Author Archives: AJ Dyer - aka Visionaire

Friday’s Five – Steps to help you find owners regardless of your level

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  You do not need to have an Olympic appearance on your record to seek out ownership support. There are many individuals who would be interested in joining your team and supporting your riding journey even if you are not targeting a four-star in the near future. But when you head out looking for owners you need to forget the traditional model of ownership – a wealthy individual already steeped in Eventing culture – and broaden your horizons to bring new people into the sport. People who would get satisfaction and enjoyment from being part of a sport team and watching a…

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The #1 pet peeve of horse sellers – Don’t be ‘that’ person

Photo by www.ivegotyourpicture.com.

  When you have a horse for sale, inevitably you have to deal with tire-kickers, my-little-pony kids, and Nigerian scammers. The scammers are pretty easy to recognize and mark as spam. The tire-kickers and kids can be time wasters, but if they are polite and honest, I patiently respond with details, photos, and video. You never know who they know, so as a seller, you should always reply politely and promptly. But that doesn’t make it any less frustrating when clueless queries flood your inbox. My #1 pet peeve is buyers who are too lazy to read the ad thoroughly (I find…

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Five things that horses desperately need to learn from cats

im-glad-i-bought-a-horse-cat-meme

  1. Cleanliness is next to Godliness.  Have you ever seen a cat covered in mud?  Me neither.  Cats spend 40% of their waking lives bathing themselves.  Who knew spit and paws could keep a coat looking so shiny?  Tell that to my horse next time he uses his poop pile for a pillow.     2. Patience is key. How does a cat get what he wants?  He waits.  Whether it’s stalking a mouse or ambushing an unsuspecting human foot, the cat knows that patience is rewarded.  Horses, on the other hand, are not known for their patience.  If food…

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When is the right time to start a young horse under saddle?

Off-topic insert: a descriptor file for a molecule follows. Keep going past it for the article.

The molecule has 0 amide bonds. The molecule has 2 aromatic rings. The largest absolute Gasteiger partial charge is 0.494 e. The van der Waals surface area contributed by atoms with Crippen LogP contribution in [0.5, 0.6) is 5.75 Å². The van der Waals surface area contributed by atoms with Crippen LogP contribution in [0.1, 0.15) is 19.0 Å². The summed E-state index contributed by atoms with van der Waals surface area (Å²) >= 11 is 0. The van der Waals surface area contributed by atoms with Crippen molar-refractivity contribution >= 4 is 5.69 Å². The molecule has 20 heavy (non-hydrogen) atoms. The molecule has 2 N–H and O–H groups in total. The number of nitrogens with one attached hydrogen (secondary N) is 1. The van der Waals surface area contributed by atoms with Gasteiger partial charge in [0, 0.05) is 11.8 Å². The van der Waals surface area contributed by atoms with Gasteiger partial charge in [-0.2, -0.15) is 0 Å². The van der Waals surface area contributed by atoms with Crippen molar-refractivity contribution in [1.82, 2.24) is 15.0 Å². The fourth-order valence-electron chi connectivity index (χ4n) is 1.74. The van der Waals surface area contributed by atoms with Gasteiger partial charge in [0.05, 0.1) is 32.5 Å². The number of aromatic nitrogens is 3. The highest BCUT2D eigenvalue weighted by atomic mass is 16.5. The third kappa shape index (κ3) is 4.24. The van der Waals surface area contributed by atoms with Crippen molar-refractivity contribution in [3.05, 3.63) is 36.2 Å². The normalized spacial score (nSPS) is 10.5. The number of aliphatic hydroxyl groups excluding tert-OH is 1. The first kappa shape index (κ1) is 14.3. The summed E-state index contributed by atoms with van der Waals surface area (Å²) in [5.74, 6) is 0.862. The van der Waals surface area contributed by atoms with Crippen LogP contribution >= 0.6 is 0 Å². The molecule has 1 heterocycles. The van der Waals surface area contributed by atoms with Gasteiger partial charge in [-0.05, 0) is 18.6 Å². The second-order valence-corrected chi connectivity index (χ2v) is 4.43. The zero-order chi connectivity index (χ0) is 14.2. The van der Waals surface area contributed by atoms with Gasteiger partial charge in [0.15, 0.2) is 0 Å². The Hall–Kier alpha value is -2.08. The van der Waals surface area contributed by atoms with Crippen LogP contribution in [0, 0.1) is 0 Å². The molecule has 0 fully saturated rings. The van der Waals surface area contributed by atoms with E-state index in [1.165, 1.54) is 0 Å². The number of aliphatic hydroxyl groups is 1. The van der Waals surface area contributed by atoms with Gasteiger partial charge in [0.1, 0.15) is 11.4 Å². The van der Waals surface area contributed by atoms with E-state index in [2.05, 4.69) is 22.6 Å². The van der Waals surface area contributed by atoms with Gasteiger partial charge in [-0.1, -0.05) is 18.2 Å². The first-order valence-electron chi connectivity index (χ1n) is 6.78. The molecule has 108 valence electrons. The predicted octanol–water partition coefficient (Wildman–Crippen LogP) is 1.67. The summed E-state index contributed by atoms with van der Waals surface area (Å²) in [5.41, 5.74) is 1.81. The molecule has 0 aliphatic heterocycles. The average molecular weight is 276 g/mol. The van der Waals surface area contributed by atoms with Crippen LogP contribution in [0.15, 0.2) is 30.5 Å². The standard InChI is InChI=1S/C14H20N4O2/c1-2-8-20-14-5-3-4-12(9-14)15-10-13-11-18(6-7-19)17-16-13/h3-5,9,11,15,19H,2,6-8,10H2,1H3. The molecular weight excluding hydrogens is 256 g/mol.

Horse Ranch colt foal

  I used to be one of those people who thought the racing industry folks were insensitive and cruel. How could they start horses under saddle at just 18 months old?! How could they race them at two?!  Don’t they know horses don’t mature skeletally until at least four or five-years-old? Of course they know, they’re just greedy!  I thought. I had started a couple horses under saddle myself. The first was a young POA pony who turned out well despite my fumbling attempts as a 16-year-old, but then he was basically born broke. And lazy. But he loved to…

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Quietly being good

Ranger RH Int Water.CR2-002

  For some people, talking about themselves comes naturally. They play up their skills, wax poetic about their level of experience, and proudly toot their own horn about how awesome they are. I am not one of those people. I’m quiet, reserved, and more of a listener than a speaker. I feel uncomfortable bragging about my accomplishments, my talents, and my ability. I prefer to let my actions do the talking. I don’t like excessive attention, nor the pressure that comes with it. After all, when others don’t have expectations of you, there’s less to live up to– and less…

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How YOU can improve Eventing by voicing your opinion